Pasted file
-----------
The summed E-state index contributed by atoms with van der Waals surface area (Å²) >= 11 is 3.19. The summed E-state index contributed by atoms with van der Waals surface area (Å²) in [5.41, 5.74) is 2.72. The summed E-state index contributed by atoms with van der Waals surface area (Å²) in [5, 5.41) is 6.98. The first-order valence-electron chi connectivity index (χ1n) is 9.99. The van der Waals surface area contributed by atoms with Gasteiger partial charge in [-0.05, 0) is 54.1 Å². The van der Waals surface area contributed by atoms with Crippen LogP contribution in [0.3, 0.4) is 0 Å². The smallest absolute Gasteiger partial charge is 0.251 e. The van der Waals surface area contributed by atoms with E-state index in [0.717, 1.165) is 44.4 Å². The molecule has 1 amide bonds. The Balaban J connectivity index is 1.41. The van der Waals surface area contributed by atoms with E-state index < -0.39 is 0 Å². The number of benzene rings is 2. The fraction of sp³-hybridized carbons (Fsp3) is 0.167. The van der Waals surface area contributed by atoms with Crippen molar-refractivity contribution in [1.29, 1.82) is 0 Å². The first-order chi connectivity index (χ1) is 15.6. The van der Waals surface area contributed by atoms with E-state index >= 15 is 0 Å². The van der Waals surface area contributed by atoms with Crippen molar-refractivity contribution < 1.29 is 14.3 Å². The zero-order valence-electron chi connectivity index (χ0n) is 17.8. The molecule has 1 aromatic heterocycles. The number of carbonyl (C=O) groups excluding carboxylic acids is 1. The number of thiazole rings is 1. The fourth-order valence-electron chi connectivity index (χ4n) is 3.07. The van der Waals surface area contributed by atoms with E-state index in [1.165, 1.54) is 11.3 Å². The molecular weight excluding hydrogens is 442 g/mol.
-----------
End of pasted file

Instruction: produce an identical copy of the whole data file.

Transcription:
The summed E-state index contributed by atoms with van der Waals surface area (Å²) >= 11 is 3.19. The summed E-state index contributed by atoms with van der Waals surface area (Å²) in [5.41, 5.74) is 2.72. The summed E-state index contributed by atoms with van der Waals surface area (Å²) in [5, 5.41) is 6.98. The first-order valence-electron chi connectivity index (χ1n) is 9.99. The van der Waals surface area contributed by atoms with Gasteiger partial charge in [-0.05, 0) is 54.1 Å². The van der Waals surface area contributed by atoms with Crippen LogP contribution in [0.3, 0.4) is 0 Å². The smallest absolute Gasteiger partial charge is 0.251 e. The van der Waals surface area contributed by atoms with E-state index in [0.717, 1.165) is 44.4 Å². The molecule has 1 amide bonds. The Balaban J connectivity index is 1.41. The van der Waals surface area contributed by atoms with E-state index < -0.39 is 0 Å². The number of benzene rings is 2. The fraction of sp³-hybridized carbons (Fsp3) is 0.167. The van der Waals surface area contributed by atoms with Crippen molar-refractivity contribution in [1.29, 1.82) is 0 Å². The first-order chi connectivity index (χ1) is 15.6. The van der Waals surface area contributed by atoms with E-state index >= 15 is 0 Å². The van der Waals surface area contributed by atoms with Crippen molar-refractivity contribution < 1.29 is 14.3 Å². The zero-order valence-electron chi connectivity index (χ0n) is 17.8. The molecule has 1 aromatic heterocycles. The number of carbonyl (C=O) groups excluding carboxylic acids is 1. The number of thiazole rings is 1. The fourth-order valence-electron chi connectivity index (χ4n) is 3.07. The van der Waals surface area contributed by atoms with E-state index in [1.165, 1.54) is 11.3 Å². The molecular weight excluding hydrogens is 442 g/mol.